I don’t often comment on politics, and when I do, I’m more likely to talk about the dangers that contemporary American politics pose for Christian witness than to engage in partisan debate.
The current situation in the Southern Baptist Convention’s Ethics and Religious Liberty Commission is a case in point.
Theologically, ERLC President Russell Moore is a straight-up-the line Southern Baptist. On the controversial issues within the denomination, he never wavers from the orthodox Southern Baptist answers. He’s an inerrantist, he affirms six day creation, and he’s a complementarian, to cite just a few examples.
Politically, he has firmly opposed abortion and same-sex marriage, playing a leading role in defending Christian ethics in the public square.
Recently, he’s gotten into hot water with a lot of Southern Baptists for his opposition to Donald Trump.
There is nothing that he has called Trump out for doing that Southern Baptists have not long condemned. Trump has bragged about adultery, and about relations with women that at the very least verge on sexual assault. He is uncharitable and vindictive toward his critics. He is vulgar, and has very little concern with the truth of his assertions. There is no reason to believe his pro-life convictions are based on much more than political calculation. He is the sort of candidate the religious right was created forty years ago to oppose.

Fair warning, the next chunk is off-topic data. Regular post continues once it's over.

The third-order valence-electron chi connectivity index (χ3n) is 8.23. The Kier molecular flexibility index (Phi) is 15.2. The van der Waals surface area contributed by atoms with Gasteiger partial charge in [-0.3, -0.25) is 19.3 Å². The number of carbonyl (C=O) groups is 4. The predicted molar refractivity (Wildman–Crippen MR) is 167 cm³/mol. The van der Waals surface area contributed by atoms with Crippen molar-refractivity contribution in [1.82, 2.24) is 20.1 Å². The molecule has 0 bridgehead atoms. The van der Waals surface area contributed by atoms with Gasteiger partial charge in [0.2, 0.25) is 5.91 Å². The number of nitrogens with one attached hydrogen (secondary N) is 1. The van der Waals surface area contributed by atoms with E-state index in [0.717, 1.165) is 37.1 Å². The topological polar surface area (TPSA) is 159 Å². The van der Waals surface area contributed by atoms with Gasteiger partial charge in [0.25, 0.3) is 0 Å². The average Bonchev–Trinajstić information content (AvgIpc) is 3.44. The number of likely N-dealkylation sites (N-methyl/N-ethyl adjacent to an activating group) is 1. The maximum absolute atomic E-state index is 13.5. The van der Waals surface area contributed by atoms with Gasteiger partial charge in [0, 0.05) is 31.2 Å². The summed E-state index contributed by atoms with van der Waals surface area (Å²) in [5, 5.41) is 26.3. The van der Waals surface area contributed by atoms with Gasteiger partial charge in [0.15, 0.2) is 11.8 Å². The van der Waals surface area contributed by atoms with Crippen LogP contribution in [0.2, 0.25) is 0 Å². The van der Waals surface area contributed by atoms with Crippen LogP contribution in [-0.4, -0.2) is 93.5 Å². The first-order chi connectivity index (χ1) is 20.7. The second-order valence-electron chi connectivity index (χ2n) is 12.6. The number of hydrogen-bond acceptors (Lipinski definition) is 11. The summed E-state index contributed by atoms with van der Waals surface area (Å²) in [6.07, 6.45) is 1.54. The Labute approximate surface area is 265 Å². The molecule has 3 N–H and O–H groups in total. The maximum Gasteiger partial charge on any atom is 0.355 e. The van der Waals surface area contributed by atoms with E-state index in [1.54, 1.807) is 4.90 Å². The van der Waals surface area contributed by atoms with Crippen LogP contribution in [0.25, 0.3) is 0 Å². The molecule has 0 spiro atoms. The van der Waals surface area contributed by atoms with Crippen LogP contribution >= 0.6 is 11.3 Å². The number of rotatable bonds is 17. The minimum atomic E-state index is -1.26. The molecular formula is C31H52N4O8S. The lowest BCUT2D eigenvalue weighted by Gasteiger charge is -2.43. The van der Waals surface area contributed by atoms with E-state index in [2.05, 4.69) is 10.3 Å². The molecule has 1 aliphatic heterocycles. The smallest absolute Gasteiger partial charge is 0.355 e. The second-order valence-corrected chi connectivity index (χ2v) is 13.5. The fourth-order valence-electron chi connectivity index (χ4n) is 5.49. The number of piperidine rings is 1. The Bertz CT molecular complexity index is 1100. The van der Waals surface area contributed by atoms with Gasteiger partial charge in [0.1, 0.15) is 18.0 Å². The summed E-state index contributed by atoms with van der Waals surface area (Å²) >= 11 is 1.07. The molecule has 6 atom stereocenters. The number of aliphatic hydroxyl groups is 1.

Moore has made clear that he’s not attacking any Christian who decided, after carefully weighing their options, that Trump was the lesser of two evils, and cast their vote for him. There is a “massive difference,” he says, between them and those Christians who sought to excuse Trump’s immorality or confuse the definition of the Gospel to make Trump seem like a serious Christian.
In the Old Testament, again and again, the prophets call God’s people to radical holiness, and the people, again and again, put their trust in princes and political alliances. That drama is being played out again today.
As a student of that history, I admire Russell Moore’s prophetic boldness in continuing to defend the Gospel, even when it is out of season.
I also hope, for his sake, that this particular “old, old story” doesn’t repeat itself among Southern Baptists today.
Photo credit: ERLC.